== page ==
Combined deficiency of RAB32 and RAB38 in the mouse mimics Hermansky-Pudlak syndrome and critically impairs thrombosis

Alicia Aguilar, Josiane Weber, Julie Boscher, Monique Freund, Catherine Ziessel, Anita Eckly, Stéphanie Magnenat, Catherine Bourdon, Béatrice Hechler, Pierre H. Mangin, Christian Gachet, François Lanza and Catherine Léon

Data supplements

Article Figures & Data


  • Figure 1.

    Expression of RAB38 and RAB32 proteins in MKs and platelets. (A, left panel) Western blots of human, mouse, and rat total platelet (Plts) lysates (10 µg) showing expression of RAB38 in all 3 species but not of RAB32 in rat platelets. Actin was present as a loading control. Representative blots from 3 independent experiments. (A, right panel) Reverse transcription polymerase chain reaction amplification of mRNA from rat lung, spleen, and platelets and mouse platelets, indicating absence of RAB32 mRNA in rat platelets. Rat plts 1: OFA rat; rat plts 2: Wistar rat. (B) Confocal images of immunolabeled mouse MKs. Left panels show RAB32 or RAB38 labeling (green), 5-HT or VWF labeling (red), and the merged images. Right panels show for each labeling a line scan of the fluorescence intensity along the drawing line visualized in the merged images. Bar, 5 µm. Images are representative of at least 3 independent labeling experiments.

  • Figure 2.

    Impact of Rab32 and/or Rab38 inactivation on coat pigmentation. (A) Western blots showing the absence of RAB32 and RAB38 in Rab32−/− and Rab38−/− mouse platelets, respectively, and in DKO mouse platelets, and partial RAB32 and RAB38 expression in [Rab38−/−;Rab32+/−] and [Rab38+/−;Rab32−/−] mouse, respectively. Representative of 3 independent western blots. (B) Different coat color dilution according to the mouse genotype.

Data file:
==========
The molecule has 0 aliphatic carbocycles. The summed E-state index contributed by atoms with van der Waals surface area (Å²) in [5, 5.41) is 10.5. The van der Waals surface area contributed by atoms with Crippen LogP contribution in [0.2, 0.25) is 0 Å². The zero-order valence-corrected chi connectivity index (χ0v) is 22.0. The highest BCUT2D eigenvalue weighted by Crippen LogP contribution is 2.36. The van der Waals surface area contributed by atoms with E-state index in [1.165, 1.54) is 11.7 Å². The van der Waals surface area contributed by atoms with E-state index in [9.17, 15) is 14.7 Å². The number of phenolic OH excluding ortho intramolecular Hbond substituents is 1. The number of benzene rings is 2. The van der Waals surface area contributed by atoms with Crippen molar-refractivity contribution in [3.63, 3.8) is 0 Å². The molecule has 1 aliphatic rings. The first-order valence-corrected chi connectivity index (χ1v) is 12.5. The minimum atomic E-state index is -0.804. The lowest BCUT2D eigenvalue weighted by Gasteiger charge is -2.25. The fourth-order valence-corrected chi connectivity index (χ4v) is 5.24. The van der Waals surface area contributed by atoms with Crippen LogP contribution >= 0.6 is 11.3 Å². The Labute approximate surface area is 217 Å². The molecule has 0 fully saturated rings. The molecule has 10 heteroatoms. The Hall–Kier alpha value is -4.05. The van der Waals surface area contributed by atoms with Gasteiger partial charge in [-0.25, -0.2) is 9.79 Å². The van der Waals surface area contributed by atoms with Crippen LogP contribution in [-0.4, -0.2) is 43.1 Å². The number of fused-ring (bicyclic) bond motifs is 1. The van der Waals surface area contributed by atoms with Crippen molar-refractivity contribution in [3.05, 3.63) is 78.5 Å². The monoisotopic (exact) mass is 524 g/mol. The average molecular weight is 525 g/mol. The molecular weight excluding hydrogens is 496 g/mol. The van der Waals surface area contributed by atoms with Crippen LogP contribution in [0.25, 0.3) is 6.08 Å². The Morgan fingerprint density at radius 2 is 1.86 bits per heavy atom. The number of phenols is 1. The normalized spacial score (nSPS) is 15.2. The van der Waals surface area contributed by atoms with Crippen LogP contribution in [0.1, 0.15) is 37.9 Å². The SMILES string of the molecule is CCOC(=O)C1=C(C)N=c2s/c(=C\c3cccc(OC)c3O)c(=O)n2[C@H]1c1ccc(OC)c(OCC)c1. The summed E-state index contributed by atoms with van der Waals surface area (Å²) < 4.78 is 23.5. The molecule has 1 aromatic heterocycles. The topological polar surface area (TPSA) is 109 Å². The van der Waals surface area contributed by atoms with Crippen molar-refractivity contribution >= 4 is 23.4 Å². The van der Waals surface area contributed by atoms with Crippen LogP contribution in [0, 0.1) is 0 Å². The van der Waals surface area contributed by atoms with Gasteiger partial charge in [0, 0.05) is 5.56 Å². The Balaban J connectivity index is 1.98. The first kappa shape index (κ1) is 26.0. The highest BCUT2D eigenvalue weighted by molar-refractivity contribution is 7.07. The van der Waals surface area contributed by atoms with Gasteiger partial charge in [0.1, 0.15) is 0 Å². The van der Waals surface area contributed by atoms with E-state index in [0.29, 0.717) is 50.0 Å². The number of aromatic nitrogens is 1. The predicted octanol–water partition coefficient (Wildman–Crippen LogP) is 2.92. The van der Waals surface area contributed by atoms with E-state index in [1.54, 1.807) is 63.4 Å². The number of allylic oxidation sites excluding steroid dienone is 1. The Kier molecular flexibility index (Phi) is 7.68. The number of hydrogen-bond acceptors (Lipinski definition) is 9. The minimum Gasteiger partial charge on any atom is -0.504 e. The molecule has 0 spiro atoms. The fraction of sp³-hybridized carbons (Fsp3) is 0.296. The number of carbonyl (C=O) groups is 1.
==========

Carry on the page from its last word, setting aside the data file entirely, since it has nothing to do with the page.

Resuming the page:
• Figure 3.

    Impact of Rab32 and/or Rab38 inactivation on platelet granule content. (A) Quantification of DG constituents in mouse whole platelet lysates: 5-HT measured by ELISA (left); ADP (middle) and ATP (right) measured by HPLC separation. Results are the mean ± SEM in at least 3 mice; **P < .01, ***P < .0001 using 1-way analysis of variance (ANOVA). (B) Quantification of α granule constituents in mouse whole platelet lysates: PF4 (left) measured by ELISA, P-selectin (middle) and fibrinogen (right) measured by western blotting (mean ± SEM, n = 3; not significant [ns] using Student t test). (C) Quantification of β-hexosaminidase in mouse sera as a measure of lysosome content (mean ± SEM, n = 5, *P < .05 using Student t test).

  • Figure 4.

    Decreased number and abnormal DGs in Rab32/Rab38 DKO mouse platelets. (A) TEM images showing the ultrastructure of WT and DKO platelets. Right, the close-up views illustrate the various abnormal DG morphologies in DKO mice. Images are representative of at least 3 independent platelet preparations. Scale bar, 1 µm. (B) Evaluation of mepacrine uptake by WT and DKO platelets. Bar graph represents the percentage of mepacrine-positive resting or degranulated platelets (prestimulation with 1 U/mL thrombin) following incubation with 10 µM mepacrine for 30 minutes (n = 3 independent experiments). ***P < .001 using 1-way ANOVA. (C) FIB/scanning electron microscopy images and 3D reconstructions of whole platelets. (Right panel) Dark spots represent DGs reconstructed by drawing the granule membranes on each slice. Note the heterogeneity of the size of the DGs in both genotypes. (Left panel) Quantification of the number of DGs per platelet using 3D FIB/scanning electron microscopy reconstructions (n = 25). (D) TEM images showing the presence of normal MVBs in DKO mouse MKs differentiated in culture from Lin cells compared with WT. Images are representative of at least 20 MKs. Scale bars, 500 nm.

  • Figure 5.